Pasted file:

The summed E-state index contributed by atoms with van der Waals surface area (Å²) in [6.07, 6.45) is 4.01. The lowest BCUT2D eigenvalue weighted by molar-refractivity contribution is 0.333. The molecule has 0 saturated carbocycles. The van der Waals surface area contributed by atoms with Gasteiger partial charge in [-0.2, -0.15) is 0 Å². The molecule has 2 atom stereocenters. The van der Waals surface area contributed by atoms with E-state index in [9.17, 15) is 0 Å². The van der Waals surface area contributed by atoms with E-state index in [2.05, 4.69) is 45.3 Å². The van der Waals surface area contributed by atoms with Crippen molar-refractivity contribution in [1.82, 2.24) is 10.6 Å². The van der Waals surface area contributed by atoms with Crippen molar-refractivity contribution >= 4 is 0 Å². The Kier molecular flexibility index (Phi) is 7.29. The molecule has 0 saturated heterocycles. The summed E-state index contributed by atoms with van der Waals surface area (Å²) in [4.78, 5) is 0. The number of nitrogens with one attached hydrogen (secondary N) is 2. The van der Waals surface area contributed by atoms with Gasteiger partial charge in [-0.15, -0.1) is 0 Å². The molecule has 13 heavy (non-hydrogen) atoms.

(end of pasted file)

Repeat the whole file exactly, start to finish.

The summed E-state index contributed by atoms with van der Waals surface area (Å²) in [6.07, 6.45) is 4.01. The lowest BCUT2D eigenvalue weighted by molar-refractivity contribution is 0.333. The molecule has 0 saturated carbocycles. The van der Waals surface area contributed by atoms with Gasteiger partial charge in [-0.2, -0.15) is 0 Å². The molecule has 2 atom stereocenters. The van der Waals surface area contributed by atoms with E-state index in [9.17, 15) is 0 Å². The van der Waals surface area contributed by atoms with E-state index in [2.05, 4.69) is 45.3 Å². The van der Waals surface area contributed by atoms with Crippen molar-refractivity contribution in [1.82, 2.24) is 10.6 Å². The van der Waals surface area contributed by atoms with Crippen molar-refractivity contribution >= 4 is 0 Å². The Kier molecular flexibility index (Phi) is 7.29. The molecule has 0 saturated heterocycles. The summed E-state index contributed by atoms with van der Waals surface area (Å²) in [4.78, 5) is 0. The number of nitrogens with one attached hydrogen (secondary N) is 2. The van der Waals surface area contributed by atoms with Gasteiger partial charge in [-0.15, -0.1) is 0 Å². The molecule has 13 heavy (non-hydrogen) atoms.